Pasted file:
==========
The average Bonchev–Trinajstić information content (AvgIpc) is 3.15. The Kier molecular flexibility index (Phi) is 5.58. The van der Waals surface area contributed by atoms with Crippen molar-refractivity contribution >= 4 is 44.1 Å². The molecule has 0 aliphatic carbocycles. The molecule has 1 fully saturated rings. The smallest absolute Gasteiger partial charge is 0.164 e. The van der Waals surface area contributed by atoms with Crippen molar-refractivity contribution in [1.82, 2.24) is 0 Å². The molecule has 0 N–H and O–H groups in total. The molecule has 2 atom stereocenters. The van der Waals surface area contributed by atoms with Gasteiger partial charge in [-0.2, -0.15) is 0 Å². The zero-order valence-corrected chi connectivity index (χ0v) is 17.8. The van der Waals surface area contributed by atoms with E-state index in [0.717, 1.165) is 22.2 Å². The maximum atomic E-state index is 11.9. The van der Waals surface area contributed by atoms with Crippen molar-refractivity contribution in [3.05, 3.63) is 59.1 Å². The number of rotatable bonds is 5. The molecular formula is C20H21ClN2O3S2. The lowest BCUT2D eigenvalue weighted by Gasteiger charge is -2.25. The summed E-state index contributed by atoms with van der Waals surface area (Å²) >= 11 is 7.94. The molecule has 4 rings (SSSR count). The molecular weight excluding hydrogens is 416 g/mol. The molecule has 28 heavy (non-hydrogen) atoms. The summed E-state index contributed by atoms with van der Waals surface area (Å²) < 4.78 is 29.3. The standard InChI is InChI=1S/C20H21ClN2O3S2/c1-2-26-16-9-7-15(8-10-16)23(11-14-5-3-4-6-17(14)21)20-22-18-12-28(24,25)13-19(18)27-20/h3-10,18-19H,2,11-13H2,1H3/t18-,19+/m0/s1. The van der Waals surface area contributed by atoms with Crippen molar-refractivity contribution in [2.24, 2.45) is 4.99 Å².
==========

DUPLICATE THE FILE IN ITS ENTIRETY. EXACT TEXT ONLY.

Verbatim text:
The average Bonchev–Trinajstić information content (AvgIpc) is 3.15. The Kier molecular flexibility index (Phi) is 5.58. The van der Waals surface area contributed by atoms with Crippen molar-refractivity contribution >= 4 is 44.1 Å². The molecule has 0 aliphatic carbocycles. The molecule has 1 fully saturated rings. The smallest absolute Gasteiger partial charge is 0.164 e. The van der Waals surface area contributed by atoms with Crippen molar-refractivity contribution in [1.82, 2.24) is 0 Å². The molecule has 0 N–H and O–H groups in total. The molecule has 2 atom stereocenters. The van der Waals surface area contributed by atoms with Gasteiger partial charge in [-0.2, -0.15) is 0 Å². The zero-order valence-corrected chi connectivity index (χ0v) is 17.8. The van der Waals surface area contributed by atoms with E-state index in [0.717, 1.165) is 22.2 Å². The maximum atomic E-state index is 11.9. The van der Waals surface area contributed by atoms with Crippen molar-refractivity contribution in [3.05, 3.63) is 59.1 Å². The number of rotatable bonds is 5. The molecular formula is C20H21ClN2O3S2. The lowest BCUT2D eigenvalue weighted by Gasteiger charge is -2.25. The summed E-state index contributed by atoms with van der Waals surface area (Å²) >= 11 is 7.94. The molecule has 4 rings (SSSR count). The molecular weight excluding hydrogens is 416 g/mol. The molecule has 28 heavy (non-hydrogen) atoms. The summed E-state index contributed by atoms with van der Waals surface area (Å²) < 4.78 is 29.3. The standard InChI is InChI=1S/C20H21ClN2O3S2/c1-2-26-16-9-7-15(8-10-16)23(11-14-5-3-4-6-17(14)21)20-22-18-12-28(24,25)13-19(18)27-20/h3-10,18-19H,2,11-13H2,1H3/t18-,19+/m0/s1. The van der Waals surface area contributed by atoms with Crippen molar-refractivity contribution in [2.24, 2.45) is 4.99 Å².